In northern Italy, the world’s most expensive fungus is in trouble

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As one walks through the center of the northwestern Italian city of Alba, there is a sudden sharp tinge of something earthy and garlic-like. It comes from a stall by the street, where lumpy light yellow lumps stand lined up on a table. They are white truffles, a mushroom praised by gourmands, highly sought after by restaurants around the world and staggeringly expensive. October and November are truffle season, and a trip to the annual international Alba White Truffle Fair shows that there is much more to the deformed tuber than one can see.

White truffles grow spontaneously in the forest around Alba and in the autumn the hunting season begins. Truffle hunters with expertly trained sniffer dogs seek out the sharp tuber that grows underground in symbiosis with trees such as birch, lime and oak.

At the fair, which runs until December 5 this year, hunters and sellers display their wares like precious diamonds, and prices increase the illusion. In a good year, truffles bring in about $ 2,000 per pound. This year, relatively little of the fungus has been found, meaning prices are fluctuating around $ 6,000 per kilo.

With sums like this at stake, the quality of the truffle fair takes very seriously. Before vendors can proclaim their tubers, each one must be carefully inspected by a formidable panel of sensory analysis judges. These experts examine the truffles for imperfections, ensure that they are well cleaned of soil and weigh every lump. The most common violations are to offer truffles that are not fresh – they usually last about a week – or need a wipe. But Chief Justice Stefano Cometti explains that there are occasionally naughty tricks to watch out for. Seller used to glue smaller truffles together to make a large one [generally larger truffles fetch higher prices per kilo] and even put fishing weights inside, ”he recalls. The judges have a keen eye for such skullduggery, and Cometti adds that all culprits are banned from selling at the fair.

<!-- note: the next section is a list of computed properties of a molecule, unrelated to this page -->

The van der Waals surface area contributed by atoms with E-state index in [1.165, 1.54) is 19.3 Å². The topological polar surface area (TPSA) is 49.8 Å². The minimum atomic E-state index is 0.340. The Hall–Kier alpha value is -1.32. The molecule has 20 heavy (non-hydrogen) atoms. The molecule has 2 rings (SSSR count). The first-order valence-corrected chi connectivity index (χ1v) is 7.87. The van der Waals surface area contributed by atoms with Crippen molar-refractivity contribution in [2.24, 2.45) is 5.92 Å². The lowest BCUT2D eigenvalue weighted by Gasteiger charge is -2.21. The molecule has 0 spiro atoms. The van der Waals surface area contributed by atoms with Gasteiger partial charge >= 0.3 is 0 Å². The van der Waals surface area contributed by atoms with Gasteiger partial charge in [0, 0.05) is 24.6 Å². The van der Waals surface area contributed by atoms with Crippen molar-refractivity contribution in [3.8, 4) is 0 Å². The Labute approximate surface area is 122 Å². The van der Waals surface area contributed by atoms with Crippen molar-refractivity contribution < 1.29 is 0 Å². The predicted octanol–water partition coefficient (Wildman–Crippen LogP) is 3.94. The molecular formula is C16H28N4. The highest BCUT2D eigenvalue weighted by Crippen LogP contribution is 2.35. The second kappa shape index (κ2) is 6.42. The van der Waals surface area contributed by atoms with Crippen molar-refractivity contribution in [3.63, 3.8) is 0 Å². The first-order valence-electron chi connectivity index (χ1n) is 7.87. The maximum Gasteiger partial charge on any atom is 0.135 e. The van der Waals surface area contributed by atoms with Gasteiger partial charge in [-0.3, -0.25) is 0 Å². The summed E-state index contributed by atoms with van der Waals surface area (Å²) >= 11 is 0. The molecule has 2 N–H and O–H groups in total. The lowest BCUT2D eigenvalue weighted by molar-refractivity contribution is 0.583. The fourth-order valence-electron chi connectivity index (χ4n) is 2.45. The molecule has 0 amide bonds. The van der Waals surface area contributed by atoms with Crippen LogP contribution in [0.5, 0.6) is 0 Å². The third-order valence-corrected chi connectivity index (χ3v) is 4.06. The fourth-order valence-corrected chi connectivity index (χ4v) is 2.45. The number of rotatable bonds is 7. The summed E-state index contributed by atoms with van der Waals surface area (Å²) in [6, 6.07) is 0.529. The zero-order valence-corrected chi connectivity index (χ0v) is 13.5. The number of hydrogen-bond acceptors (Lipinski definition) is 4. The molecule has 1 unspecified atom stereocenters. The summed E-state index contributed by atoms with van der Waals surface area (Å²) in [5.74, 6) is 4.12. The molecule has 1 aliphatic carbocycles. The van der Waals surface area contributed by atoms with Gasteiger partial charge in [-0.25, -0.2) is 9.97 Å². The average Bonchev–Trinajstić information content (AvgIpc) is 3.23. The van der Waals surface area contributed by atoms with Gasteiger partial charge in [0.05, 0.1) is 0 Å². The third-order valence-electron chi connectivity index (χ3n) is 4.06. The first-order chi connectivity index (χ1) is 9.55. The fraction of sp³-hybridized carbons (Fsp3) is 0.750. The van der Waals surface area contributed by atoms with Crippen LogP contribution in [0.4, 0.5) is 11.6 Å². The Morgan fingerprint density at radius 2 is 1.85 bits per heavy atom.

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Cometti’s job, however, is more than catching scammers. His professional nose can not only tell you where a truffle comes from – the tubers are found in different places in Italy and Europe – but also which tree it has developed under. “This one is from a linden tree, can you smell the intense garlic scent?” he says, offering a particularly hefty copy. Those that grow from poplar trees instead remember fresh mushrooms, garlic and honey.